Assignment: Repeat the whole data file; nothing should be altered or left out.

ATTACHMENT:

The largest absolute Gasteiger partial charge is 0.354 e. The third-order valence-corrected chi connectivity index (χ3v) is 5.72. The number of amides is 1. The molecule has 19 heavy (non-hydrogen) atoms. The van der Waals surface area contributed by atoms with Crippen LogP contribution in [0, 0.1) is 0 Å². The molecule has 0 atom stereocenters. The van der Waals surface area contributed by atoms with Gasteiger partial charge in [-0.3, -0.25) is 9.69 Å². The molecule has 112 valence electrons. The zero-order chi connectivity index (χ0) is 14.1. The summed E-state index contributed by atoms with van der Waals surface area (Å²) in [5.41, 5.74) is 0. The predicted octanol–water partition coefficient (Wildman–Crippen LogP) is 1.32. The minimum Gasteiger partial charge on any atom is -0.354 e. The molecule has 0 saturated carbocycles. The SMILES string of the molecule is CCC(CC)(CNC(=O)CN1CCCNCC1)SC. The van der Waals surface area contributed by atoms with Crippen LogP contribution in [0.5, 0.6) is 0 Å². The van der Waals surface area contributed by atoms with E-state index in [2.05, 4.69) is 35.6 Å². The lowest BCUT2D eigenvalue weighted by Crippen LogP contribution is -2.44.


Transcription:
The largest absolute Gasteiger partial charge is 0.354 e. The third-order valence-corrected chi connectivity index (χ3v) is 5.72. The number of amides is 1. The molecule has 19 heavy (non-hydrogen) atoms. The van der Waals surface area contributed by atoms with Crippen LogP contribution in [0, 0.1) is 0 Å². The molecule has 0 atom stereocenters. The van der Waals surface area contributed by atoms with Gasteiger partial charge in [-0.3, -0.25) is 9.69 Å². The molecule has 112 valence electrons. The zero-order chi connectivity index (χ0) is 14.1. The summed E-state index contributed by atoms with van der Waals surface area (Å²) in [5.41, 5.74) is 0. The predicted octanol–water partition coefficient (Wildman–Crippen LogP) is 1.32. The minimum Gasteiger partial charge on any atom is -0.354 e. The molecule has 0 saturated carbocycles. The SMILES string of the molecule is CCC(CC)(CNC(=O)CN1CCCNCC1)SC. The van der Waals surface area contributed by atoms with Crippen LogP contribution in [0.5, 0.6) is 0 Å². The van der Waals surface area contributed by atoms with E-state index in [2.05, 4.69) is 35.6 Å². The lowest BCUT2D eigenvalue weighted by Crippen LogP contribution is -2.44.